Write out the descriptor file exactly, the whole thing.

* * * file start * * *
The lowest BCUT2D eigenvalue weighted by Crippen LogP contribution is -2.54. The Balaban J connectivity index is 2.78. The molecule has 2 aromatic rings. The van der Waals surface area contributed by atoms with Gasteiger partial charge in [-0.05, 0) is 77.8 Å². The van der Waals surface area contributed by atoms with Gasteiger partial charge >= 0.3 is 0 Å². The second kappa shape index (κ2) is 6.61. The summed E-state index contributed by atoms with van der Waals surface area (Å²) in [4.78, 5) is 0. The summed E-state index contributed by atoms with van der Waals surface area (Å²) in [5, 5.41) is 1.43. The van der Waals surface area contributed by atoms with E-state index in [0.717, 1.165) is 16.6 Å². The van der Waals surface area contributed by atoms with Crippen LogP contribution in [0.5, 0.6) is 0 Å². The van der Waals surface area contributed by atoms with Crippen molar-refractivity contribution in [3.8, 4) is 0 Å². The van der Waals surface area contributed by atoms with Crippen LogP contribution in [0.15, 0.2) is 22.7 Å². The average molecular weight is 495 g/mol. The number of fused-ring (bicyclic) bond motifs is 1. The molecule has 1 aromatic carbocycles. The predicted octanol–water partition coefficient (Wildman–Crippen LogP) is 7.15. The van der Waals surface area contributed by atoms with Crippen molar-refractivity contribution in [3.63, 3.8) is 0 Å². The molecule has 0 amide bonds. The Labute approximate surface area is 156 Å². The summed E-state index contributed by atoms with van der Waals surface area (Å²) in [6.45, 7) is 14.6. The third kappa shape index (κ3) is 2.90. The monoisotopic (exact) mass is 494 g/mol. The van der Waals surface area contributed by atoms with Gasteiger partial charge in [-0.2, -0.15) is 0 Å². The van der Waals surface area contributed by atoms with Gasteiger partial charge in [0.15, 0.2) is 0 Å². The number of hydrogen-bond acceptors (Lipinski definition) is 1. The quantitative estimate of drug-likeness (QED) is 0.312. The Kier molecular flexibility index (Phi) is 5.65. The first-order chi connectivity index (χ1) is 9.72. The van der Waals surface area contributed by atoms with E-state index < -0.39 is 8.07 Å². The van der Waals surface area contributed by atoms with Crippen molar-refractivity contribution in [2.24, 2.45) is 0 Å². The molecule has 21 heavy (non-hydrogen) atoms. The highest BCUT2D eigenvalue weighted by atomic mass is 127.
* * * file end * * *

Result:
The lowest BCUT2D eigenvalue weighted by Crippen LogP contribution is -2.54. The Balaban J connectivity index is 2.78. The molecule has 2 aromatic rings. The van der Waals surface area contributed by atoms with Gasteiger partial charge in [-0.05, 0) is 77.8 Å². The van der Waals surface area contributed by atoms with Gasteiger partial charge >= 0.3 is 0 Å². The second kappa shape index (κ2) is 6.61. The summed E-state index contributed by atoms with van der Waals surface area (Å²) in [4.78, 5) is 0. The summed E-state index contributed by atoms with van der Waals surface area (Å²) in [5, 5.41) is 1.43. The van der Waals surface area contributed by atoms with E-state index in [0.717, 1.165) is 16.6 Å². The van der Waals surface area contributed by atoms with Crippen LogP contribution in [0.5, 0.6) is 0 Å². The van der Waals surface area contributed by atoms with Crippen molar-refractivity contribution in [3.8, 4) is 0 Å². The van der Waals surface area contributed by atoms with Crippen LogP contribution in [0.15, 0.2) is 22.7 Å². The average molecular weight is 495 g/mol. The number of fused-ring (bicyclic) bond motifs is 1. The molecule has 1 aromatic carbocycles. The predicted octanol–water partition coefficient (Wildman–Crippen LogP) is 7.15. The van der Waals surface area contributed by atoms with Crippen molar-refractivity contribution in [3.63, 3.8) is 0 Å². The molecule has 0 amide bonds. The Labute approximate surface area is 156 Å². The summed E-state index contributed by atoms with van der Waals surface area (Å²) in [6.45, 7) is 14.6. The third kappa shape index (κ3) is 2.90. The monoisotopic (exact) mass is 494 g/mol. The van der Waals surface area contributed by atoms with Gasteiger partial charge in [-0.2, -0.15) is 0 Å². The van der Waals surface area contributed by atoms with Gasteiger partial charge in [0.15, 0.2) is 0 Å². The number of hydrogen-bond acceptors (Lipinski definition) is 1. The quantitative estimate of drug-likeness (QED) is 0.312. The Kier molecular flexibility index (Phi) is 5.65. The first-order chi connectivity index (χ1) is 9.72. The van der Waals surface area contributed by atoms with E-state index < -0.39 is 8.07 Å². The van der Waals surface area contributed by atoms with Crippen molar-refractivity contribution in [2.24, 2.45) is 0 Å². The molecule has 21 heavy (non-hydrogen) atoms. The highest BCUT2D eigenvalue weighted by atomic mass is 127.